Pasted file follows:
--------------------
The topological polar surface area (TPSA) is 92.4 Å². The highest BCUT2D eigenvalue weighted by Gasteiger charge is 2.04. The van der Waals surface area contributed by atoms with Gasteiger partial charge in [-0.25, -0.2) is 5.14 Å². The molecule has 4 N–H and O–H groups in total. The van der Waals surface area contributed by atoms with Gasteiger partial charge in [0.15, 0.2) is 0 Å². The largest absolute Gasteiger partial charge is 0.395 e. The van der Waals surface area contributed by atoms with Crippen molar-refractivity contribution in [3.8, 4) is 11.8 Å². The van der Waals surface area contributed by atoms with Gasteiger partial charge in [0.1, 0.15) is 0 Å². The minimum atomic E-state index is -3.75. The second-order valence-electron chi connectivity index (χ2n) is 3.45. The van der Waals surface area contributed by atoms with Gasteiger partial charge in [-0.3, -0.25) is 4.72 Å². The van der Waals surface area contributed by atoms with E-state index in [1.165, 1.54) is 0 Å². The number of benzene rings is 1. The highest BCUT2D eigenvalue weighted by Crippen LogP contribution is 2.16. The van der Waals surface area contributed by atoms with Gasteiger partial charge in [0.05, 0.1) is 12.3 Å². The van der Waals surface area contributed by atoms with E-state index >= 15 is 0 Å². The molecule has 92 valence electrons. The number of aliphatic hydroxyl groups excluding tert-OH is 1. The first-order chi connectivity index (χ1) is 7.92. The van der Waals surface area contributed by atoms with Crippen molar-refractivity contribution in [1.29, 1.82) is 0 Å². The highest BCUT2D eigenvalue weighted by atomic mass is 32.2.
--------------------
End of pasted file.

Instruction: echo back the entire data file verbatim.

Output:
The topological polar surface area (TPSA) is 92.4 Å². The highest BCUT2D eigenvalue weighted by Gasteiger charge is 2.04. The van der Waals surface area contributed by atoms with Gasteiger partial charge in [-0.25, -0.2) is 5.14 Å². The molecule has 4 N–H and O–H groups in total. The van der Waals surface area contributed by atoms with Gasteiger partial charge in [0.15, 0.2) is 0 Å². The largest absolute Gasteiger partial charge is 0.395 e. The van der Waals surface area contributed by atoms with Crippen molar-refractivity contribution in [3.8, 4) is 11.8 Å². The van der Waals surface area contributed by atoms with Gasteiger partial charge in [0.1, 0.15) is 0 Å². The minimum atomic E-state index is -3.75. The second-order valence-electron chi connectivity index (χ2n) is 3.45. The van der Waals surface area contributed by atoms with Gasteiger partial charge in [-0.3, -0.25) is 4.72 Å². The van der Waals surface area contributed by atoms with E-state index in [1.165, 1.54) is 0 Å². The number of benzene rings is 1. The highest BCUT2D eigenvalue weighted by Crippen LogP contribution is 2.16. The van der Waals surface area contributed by atoms with Gasteiger partial charge in [0.05, 0.1) is 12.3 Å². The van der Waals surface area contributed by atoms with E-state index >= 15 is 0 Å². The molecule has 92 valence electrons. The number of aliphatic hydroxyl groups excluding tert-OH is 1. The first-order chi connectivity index (χ1) is 7.92. The van der Waals surface area contributed by atoms with Crippen molar-refractivity contribution in [1.29, 1.82) is 0 Å². The highest BCUT2D eigenvalue weighted by atomic mass is 32.2.